This another easy mistake to make; you spend nearly every waking moment building and nurturing your business and know it like the back of your hand. Chances are, your immediate friends and family share this familiarity with what you do, and it becomes easy to live in a bubble where your business’ name is directly connected to what you offer. Remember that advertising requires that we think like consumers, not business owners – and consumers live outside our bubble! It’s OK to test the minimalist waters, but at least start by adding a little something to your ad that will make prospects give you a call. It is as simple as adding a basic offer to your ad – this will be your call to action. It is what makes consumers act upon your ad, and it is also the third and most common way business owners blow their marketing dollars.

Join us next time for our third and final installment in this series, “Sealing the Deal Like the Godfather: How to Make an Offer They Can’t Refuse.” Ring-kissing is optional!

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A Marketing Budget Is A Terrible Thing To Waste: Part 1

posted by: Renee Pugh and Jeff Vice

A Marketing Budget is a Terrible Thing to Waste:a Three-Part Series That Will Save You Money – Part One

Here is the worst-kept secret in business: business owners everywhere are currently wasting money on marketing. These bold entrepreneurs aren’t throwing their hard-earned dollars away on purpose. In fact, these men and women are most likely acting very purposefully. They approach marketing with the same vigor and spirit with which they approach other aspects of their business. This is admirable – but it is a mistake! Marketing requires that we approach our business not as an owner, but as a consumer.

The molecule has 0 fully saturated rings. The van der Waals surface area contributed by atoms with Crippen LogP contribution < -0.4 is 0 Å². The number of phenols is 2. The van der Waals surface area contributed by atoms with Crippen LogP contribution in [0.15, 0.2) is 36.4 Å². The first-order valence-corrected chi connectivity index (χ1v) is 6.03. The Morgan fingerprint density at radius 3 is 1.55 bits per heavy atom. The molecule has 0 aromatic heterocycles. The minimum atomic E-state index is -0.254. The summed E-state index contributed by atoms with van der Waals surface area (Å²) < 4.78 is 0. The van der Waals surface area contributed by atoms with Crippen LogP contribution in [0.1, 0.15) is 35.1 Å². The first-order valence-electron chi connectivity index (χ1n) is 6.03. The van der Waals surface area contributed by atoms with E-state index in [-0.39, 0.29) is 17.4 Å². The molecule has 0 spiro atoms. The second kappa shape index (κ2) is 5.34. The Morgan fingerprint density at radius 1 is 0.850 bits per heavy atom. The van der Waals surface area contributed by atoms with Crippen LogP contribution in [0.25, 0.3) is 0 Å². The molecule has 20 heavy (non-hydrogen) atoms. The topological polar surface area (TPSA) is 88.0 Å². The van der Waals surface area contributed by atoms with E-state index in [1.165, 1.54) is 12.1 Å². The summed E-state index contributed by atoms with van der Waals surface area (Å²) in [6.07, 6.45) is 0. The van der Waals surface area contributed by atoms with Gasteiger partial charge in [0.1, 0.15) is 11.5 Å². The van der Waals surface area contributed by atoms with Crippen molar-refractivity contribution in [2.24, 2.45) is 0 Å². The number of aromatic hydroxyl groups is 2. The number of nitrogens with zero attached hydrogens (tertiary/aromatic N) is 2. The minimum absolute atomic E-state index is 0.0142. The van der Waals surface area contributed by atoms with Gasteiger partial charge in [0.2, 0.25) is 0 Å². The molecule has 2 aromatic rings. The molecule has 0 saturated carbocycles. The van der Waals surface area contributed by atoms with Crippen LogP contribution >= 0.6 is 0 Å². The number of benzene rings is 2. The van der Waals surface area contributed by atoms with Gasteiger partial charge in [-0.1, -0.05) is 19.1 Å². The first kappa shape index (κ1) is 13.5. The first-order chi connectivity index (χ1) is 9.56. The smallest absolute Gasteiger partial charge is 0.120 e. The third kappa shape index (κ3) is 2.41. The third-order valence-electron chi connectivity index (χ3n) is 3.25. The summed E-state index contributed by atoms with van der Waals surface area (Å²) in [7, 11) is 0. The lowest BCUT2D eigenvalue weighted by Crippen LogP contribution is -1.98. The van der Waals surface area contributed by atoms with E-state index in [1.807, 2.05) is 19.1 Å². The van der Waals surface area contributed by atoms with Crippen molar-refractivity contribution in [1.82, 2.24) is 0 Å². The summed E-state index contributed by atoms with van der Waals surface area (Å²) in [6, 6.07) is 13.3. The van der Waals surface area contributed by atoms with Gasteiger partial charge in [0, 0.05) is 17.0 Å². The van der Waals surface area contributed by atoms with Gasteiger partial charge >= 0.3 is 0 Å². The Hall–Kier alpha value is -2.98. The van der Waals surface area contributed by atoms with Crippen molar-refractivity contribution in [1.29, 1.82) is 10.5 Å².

This three-part series will explore some common advertising mistakes and help you avoid wasting money on marketing that simply won’t work. The first two parts in the series look at two types of ads – “the kitchen sink” and “the minimalist.” We will explain the problems with each ad type, and discuss how to improve these ads so that they generate revenue for your business. Our third and final part in the series will explain how to create “The Godfather” clause in your ad; that is, the offer that your prospect can’t refuse.

Before we move on to begin our discussion with “the kitchen sink” ad type, we want you to keep the following premise in mind throughout the series:

An advertisement should do at least two things: educate your prospects about what you sell/do, and move them to contact you to do business.

Part 1: “The Kitchen Sink” & Overwhelming the Consumer with Your Ad.

This ad type is called “the kitchen sink” because it has everything – literally! It has each product and service you offer, before-and-after pictures, blurbs from satisfied customers, the addresses and phone numbers for each of your five area locations, multiple discounts enclosed by dashed lines, and even a picture of your children with your pets topped with a giant yellow starburst on the front that screams out DARE TO COMPARE!!!

What does an ad like this accomplish? They’re certainly informative, which helps educate consumers, and the discounts may be enough to bring business your way – assuming consumers can find them amidst the clutter. And that is the problem with these ads! They are so overwhelming that prospects don’t know where to look or what to think. There is no clear message, aside from the desperate plea of PLEASE, PLEASE BUY FROM ME. PLEASE. And a business relationship is similar to a romantic relationship, in that desperation is a complete turn-off.

This mistake is easy to make; you have worked hard to build your business, and every aspect is important to you, which makes it tough to trim the fat from a busy ad. But trim you must! Instead of featuring every product or service, pick 1 or 2 to highlight; include one or two images – and leave Junior and Fluffy out of them; only list your main location(s) and website address; and above all, keep the design clean and easy-to-read. The best ad is the one that gives the consumer just enough information to make her curious without sending her into information overload.

What happens when you trim too much? Find out in our next installment in this series: “The Minimalist” is coming up next!